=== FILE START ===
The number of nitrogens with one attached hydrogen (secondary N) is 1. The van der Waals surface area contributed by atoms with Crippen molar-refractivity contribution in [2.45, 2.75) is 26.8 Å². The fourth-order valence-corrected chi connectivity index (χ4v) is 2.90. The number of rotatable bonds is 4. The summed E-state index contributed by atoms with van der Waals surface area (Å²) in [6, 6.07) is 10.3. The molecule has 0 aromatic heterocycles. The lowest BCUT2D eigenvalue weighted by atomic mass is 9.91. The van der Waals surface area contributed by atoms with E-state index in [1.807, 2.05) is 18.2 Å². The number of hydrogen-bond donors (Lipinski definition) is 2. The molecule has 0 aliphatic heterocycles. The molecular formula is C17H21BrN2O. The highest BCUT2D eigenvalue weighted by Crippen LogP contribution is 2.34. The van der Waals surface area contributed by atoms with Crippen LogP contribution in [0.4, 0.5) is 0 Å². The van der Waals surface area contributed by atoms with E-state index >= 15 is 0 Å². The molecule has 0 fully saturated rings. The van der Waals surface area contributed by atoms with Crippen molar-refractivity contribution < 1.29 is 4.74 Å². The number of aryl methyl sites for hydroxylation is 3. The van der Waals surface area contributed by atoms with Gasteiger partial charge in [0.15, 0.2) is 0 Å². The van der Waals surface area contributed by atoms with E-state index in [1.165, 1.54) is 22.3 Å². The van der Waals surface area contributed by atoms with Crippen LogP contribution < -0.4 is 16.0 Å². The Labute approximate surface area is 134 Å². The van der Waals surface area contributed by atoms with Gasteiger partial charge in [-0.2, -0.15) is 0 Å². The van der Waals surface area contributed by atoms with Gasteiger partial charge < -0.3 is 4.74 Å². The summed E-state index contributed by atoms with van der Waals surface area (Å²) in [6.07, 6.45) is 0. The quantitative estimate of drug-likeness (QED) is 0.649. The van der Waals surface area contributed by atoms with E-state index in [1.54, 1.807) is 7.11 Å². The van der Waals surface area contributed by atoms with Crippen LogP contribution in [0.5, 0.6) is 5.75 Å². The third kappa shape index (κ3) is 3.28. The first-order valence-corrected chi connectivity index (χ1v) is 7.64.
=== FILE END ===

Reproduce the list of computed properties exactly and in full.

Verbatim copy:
The number of nitrogens with one attached hydrogen (secondary N) is 1. The van der Waals surface area contributed by atoms with Crippen molar-refractivity contribution in [2.45, 2.75) is 26.8 Å². The fourth-order valence-corrected chi connectivity index (χ4v) is 2.90. The number of rotatable bonds is 4. The summed E-state index contributed by atoms with van der Waals surface area (Å²) in [6, 6.07) is 10.3. The molecule has 0 aromatic heterocycles. The lowest BCUT2D eigenvalue weighted by atomic mass is 9.91. The van der Waals surface area contributed by atoms with E-state index in [1.807, 2.05) is 18.2 Å². The number of hydrogen-bond donors (Lipinski definition) is 2. The molecule has 0 aliphatic heterocycles. The molecular formula is C17H21BrN2O. The highest BCUT2D eigenvalue weighted by Crippen LogP contribution is 2.34. The van der Waals surface area contributed by atoms with Crippen LogP contribution in [0.4, 0.5) is 0 Å². The van der Waals surface area contributed by atoms with E-state index >= 15 is 0 Å². The molecule has 0 fully saturated rings. The van der Waals surface area contributed by atoms with Crippen molar-refractivity contribution < 1.29 is 4.74 Å². The number of aryl methyl sites for hydroxylation is 3. The van der Waals surface area contributed by atoms with Gasteiger partial charge in [0.15, 0.2) is 0 Å². The van der Waals surface area contributed by atoms with E-state index in [1.165, 1.54) is 22.3 Å². The van der Waals surface area contributed by atoms with Crippen LogP contribution < -0.4 is 16.0 Å². The Labute approximate surface area is 134 Å². The van der Waals surface area contributed by atoms with Gasteiger partial charge in [-0.2, -0.15) is 0 Å². The van der Waals surface area contributed by atoms with Gasteiger partial charge < -0.3 is 4.74 Å². The summed E-state index contributed by atoms with van der Waals surface area (Å²) in [6.07, 6.45) is 0. The quantitative estimate of drug-likeness (QED) is 0.649. The van der Waals surface area contributed by atoms with E-state index in [1.54, 1.807) is 7.11 Å². The van der Waals surface area contributed by atoms with Crippen LogP contribution in [0.5, 0.6) is 5.75 Å². The third kappa shape index (κ3) is 3.28. The first-order valence-corrected chi connectivity index (χ1v) is 7.64.